She talks about the opportunities to meet the needs of patients who don't have easy access to mental health services and what must be done to expand telehealth.
Mimi Winsberg says she’s seeing encouraging results in providing mental health services via telehealth.
Winsberg is the chief medical officer and co-founder of Brightside Health, a telehealth company focusing on mental health.
“Our goal is to deliver life-changing mental healthcare to individuals who have everything from mild to severe clinical depression, anxiety, and other mental health conditions. We are even treating patients who have elevated suicidal risk,” Winsberg says.
Brightside Health is aiming to offer more options to patients as many areas face a shortage of mental health professionals.
“More than half the counties in the United States don't have a single psychiatrist, so we have an access problem,” Winsberg says. “And we have a problem of suicidal patients not being often able to get the appropriate care.”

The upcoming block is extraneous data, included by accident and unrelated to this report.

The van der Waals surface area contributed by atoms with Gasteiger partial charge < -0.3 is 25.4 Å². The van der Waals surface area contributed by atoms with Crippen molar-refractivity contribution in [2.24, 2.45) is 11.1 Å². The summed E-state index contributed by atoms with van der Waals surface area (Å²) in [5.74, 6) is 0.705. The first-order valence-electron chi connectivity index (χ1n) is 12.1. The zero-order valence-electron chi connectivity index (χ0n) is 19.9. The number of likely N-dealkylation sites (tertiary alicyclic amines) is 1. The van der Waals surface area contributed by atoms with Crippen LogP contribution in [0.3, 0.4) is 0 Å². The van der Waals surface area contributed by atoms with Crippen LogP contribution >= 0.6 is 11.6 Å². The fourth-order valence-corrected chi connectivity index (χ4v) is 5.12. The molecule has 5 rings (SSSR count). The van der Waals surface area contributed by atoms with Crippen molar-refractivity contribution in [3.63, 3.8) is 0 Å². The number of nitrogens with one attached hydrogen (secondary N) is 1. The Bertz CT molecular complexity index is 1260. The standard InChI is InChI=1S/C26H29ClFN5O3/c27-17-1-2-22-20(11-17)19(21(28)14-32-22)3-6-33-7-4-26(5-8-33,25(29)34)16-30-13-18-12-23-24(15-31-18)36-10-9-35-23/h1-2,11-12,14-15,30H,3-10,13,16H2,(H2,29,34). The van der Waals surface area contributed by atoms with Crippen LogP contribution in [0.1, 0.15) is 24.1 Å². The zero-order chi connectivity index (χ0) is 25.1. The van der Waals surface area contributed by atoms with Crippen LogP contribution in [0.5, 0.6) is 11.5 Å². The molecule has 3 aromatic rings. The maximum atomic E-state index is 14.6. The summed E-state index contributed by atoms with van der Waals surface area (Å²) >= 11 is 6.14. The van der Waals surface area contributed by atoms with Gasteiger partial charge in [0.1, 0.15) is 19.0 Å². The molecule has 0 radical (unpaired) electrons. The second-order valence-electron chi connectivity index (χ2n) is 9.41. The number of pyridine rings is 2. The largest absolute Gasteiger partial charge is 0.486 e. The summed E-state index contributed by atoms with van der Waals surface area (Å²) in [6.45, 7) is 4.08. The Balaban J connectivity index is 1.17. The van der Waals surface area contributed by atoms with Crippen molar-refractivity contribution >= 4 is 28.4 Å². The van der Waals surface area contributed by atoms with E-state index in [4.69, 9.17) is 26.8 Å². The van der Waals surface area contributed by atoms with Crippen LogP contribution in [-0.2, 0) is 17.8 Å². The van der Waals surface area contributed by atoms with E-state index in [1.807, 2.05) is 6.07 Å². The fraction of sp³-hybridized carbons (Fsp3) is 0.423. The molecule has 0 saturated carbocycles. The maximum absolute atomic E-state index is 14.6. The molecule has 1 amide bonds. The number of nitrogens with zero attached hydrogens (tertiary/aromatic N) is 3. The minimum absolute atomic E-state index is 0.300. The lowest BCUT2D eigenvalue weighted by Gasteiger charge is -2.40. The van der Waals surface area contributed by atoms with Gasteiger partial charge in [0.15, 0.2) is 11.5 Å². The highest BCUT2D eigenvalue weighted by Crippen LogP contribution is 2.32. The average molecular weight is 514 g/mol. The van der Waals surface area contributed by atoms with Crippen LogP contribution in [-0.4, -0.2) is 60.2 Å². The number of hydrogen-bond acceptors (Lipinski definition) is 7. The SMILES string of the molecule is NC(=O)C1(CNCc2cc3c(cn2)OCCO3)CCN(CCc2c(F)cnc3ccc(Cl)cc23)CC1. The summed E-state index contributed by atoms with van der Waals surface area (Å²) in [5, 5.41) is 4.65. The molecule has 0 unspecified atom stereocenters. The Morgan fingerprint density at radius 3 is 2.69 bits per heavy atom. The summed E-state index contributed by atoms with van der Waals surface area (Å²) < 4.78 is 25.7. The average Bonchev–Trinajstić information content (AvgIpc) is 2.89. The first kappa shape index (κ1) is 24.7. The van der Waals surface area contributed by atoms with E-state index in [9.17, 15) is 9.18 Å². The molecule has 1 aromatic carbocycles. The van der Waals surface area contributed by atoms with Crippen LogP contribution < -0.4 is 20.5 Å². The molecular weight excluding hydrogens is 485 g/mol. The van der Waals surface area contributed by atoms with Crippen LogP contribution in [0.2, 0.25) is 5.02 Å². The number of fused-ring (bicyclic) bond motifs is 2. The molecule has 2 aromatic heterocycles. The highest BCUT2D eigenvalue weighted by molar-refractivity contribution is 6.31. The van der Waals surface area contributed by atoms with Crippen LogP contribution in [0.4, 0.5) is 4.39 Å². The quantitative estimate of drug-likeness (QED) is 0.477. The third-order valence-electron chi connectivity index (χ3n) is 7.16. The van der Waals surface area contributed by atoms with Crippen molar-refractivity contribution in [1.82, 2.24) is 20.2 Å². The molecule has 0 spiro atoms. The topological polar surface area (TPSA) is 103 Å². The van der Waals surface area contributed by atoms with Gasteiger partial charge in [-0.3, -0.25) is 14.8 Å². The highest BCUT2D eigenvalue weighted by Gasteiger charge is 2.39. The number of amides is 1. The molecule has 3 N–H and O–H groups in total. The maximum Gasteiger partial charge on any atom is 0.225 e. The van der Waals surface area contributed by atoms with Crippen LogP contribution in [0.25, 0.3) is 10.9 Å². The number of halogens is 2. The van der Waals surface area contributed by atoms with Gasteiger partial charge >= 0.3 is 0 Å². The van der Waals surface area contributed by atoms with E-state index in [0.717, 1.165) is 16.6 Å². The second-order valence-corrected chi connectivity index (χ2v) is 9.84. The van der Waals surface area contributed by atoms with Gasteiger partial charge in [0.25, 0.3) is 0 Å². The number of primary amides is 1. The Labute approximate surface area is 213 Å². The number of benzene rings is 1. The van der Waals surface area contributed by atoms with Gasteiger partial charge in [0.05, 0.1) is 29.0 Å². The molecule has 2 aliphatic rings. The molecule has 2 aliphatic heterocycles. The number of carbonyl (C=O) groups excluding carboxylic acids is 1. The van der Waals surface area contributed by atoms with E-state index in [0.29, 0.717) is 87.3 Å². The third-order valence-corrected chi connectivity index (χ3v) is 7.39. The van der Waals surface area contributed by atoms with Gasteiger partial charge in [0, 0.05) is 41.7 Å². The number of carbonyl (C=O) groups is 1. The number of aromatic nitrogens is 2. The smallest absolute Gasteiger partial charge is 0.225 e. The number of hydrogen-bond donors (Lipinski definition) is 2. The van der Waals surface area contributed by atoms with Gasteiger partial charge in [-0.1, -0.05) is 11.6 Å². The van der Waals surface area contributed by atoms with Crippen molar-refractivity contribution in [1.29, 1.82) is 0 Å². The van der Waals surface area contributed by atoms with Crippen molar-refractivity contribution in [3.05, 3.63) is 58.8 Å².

Some studies have shown telehealth has been successful in treating patients with substance use disorder. Researchers are also finding a high level of accuracy in telehealth diagnoses in psychiatry and other areas.
“What we're seeing is that telehealth can actually provide some benefits,” Winsberg says. “Yes, you can't do a physical exam over telehealth. But in behavioral health conditions, that's often not necessary. Most of the time it’s not necessary. What you can do with a telehealth platform is incorporate other features that really can drive great outcomes.”
Winsberg discusses some of the opportunities for telehealth to meet the needs of patients who can’t easily access care.
Telehealth “can take that geography problem out of the equation,” she says.
The 988 Suicide and Crisis Lifeline offers free, 24/7 support for those in distress. Call or text 988.
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